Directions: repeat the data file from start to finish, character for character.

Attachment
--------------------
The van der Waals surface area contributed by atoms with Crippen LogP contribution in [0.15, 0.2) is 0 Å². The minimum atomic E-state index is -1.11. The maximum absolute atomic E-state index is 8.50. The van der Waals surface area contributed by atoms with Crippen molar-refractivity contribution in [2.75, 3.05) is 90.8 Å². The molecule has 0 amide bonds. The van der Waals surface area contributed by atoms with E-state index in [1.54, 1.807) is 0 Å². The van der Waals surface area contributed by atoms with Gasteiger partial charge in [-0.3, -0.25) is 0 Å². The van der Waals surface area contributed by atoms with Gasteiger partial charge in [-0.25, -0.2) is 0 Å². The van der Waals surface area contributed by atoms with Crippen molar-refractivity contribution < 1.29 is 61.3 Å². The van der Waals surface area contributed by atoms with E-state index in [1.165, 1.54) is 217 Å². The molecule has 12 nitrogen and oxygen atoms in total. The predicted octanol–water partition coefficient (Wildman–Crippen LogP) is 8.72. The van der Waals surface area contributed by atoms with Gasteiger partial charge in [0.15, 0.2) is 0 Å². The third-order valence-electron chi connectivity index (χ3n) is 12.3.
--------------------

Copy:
The van der Waals surface area contributed by atoms with Crippen LogP contribution in [0.15, 0.2) is 0 Å². The minimum atomic E-state index is -1.11. The maximum absolute atomic E-state index is 8.50. The van der Waals surface area contributed by atoms with Crippen molar-refractivity contribution in [2.75, 3.05) is 90.8 Å². The molecule has 0 amide bonds. The van der Waals surface area contributed by atoms with E-state index in [1.54, 1.807) is 0 Å². The van der Waals surface area contributed by atoms with Gasteiger partial charge in [-0.3, -0.25) is 0 Å². The van der Waals surface area contributed by atoms with Gasteiger partial charge in [-0.25, -0.2) is 0 Å². The van der Waals surface area contributed by atoms with Crippen molar-refractivity contribution < 1.29 is 61.3 Å². The van der Waals surface area contributed by atoms with E-state index in [1.165, 1.54) is 217 Å². The molecule has 12 nitrogen and oxygen atoms in total. The predicted octanol–water partition coefficient (Wildman–Crippen LogP) is 8.72. The van der Waals surface area contributed by atoms with Gasteiger partial charge in [0.15, 0.2) is 0 Å². The third-order valence-electron chi connectivity index (χ3n) is 12.3.